News @ AsiaOne

'They have a lot of terms and conditions'

TNP reporters find a problem of worker shortage at hawker stalls in five estates. -TNP

Wed, Nov 07, 2012
The New Paper

SINGAPORE - All over Singapore, hawker stalls are suffering the same plight - a shortage of manpower.


Things looked bleak at Sin Huat Lee Restaurant at Block 371, Bukit Batok Street 31. Four of the nine stalls had signs looking for stall assistants.

Mr Xie, a 40-something who owns a stall selling fish soup, said he has no choice but to be a one-man show.

Pointing to a sign on a wall, he lamented: "This sign has been here for two to three years. It's been so long, the paper has turned yellow."


Mr Anton Tan, who runs Uggli Muffins at the Food Centre at Block 127, Toa Payoh Lorong 1, has advertised for helpers not just at his stall but also in the newspapers.

He said: "It's really frustrating. Some people said they'll come for an interview and don't turn up. Others hang up when I tell them the working hours are from 6am to 4pm."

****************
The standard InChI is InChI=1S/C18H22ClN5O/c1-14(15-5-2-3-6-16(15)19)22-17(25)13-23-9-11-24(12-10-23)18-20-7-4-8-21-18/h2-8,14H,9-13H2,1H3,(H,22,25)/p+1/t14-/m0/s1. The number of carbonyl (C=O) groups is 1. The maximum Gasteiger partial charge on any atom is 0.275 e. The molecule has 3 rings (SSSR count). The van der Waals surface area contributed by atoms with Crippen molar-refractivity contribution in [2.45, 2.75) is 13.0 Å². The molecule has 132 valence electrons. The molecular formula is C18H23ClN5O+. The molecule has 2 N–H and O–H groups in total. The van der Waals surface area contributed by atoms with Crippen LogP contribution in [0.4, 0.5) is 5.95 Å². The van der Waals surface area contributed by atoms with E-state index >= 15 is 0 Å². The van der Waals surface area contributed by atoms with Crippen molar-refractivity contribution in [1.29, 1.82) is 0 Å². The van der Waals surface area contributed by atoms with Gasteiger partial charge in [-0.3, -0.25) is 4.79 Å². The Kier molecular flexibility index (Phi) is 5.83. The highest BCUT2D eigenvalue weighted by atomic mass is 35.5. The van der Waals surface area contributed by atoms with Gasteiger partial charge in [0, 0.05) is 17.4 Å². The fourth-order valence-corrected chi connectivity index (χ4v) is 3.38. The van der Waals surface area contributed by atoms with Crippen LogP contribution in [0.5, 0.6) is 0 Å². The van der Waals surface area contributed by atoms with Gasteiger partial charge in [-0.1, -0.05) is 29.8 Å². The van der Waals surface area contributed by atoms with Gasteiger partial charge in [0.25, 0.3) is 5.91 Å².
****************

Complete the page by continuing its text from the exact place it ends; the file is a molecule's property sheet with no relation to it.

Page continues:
In Yishun, several hawker stalls are looking for workers.

The boss of Joo Hoong Seafood at Blissful Food City Coffee Shop, Mr Sia Fook Seng, 52, needs a female worker for his stall. He said that many Singaporeans are not keen on hawker jobs.

"They'll have to work long hours. Many of them want days off. They have a lot of terms and conditions. It's hard to find a willing person," said Mr Sia.


Madam Ang, 50, is struggling to keep her Jian Bo Shui Kueh stall in Tiong Bahru Market afloat. Left with only one helper, she put up a poster at her stall to look for more workers. She received some calls but no takers.

Said Madam Ang: "Singaporeans want to sleep until 8, but by 8 we've started work. I beg you to let us hire foreigners."


At least three eateries were looking to hire more workers.

Since opening in May, Sandwich Saigon, a Vietnamese cafe, has been trying to hire workers. Its owner, Mr Andrew Chu, 45, said: "Which local would want to work long hours for low salary?"

- Reporting by Tanya Augustine, Kerri Heng, Jazlyn Koo, Ng Ching Peng, Audrey Tan

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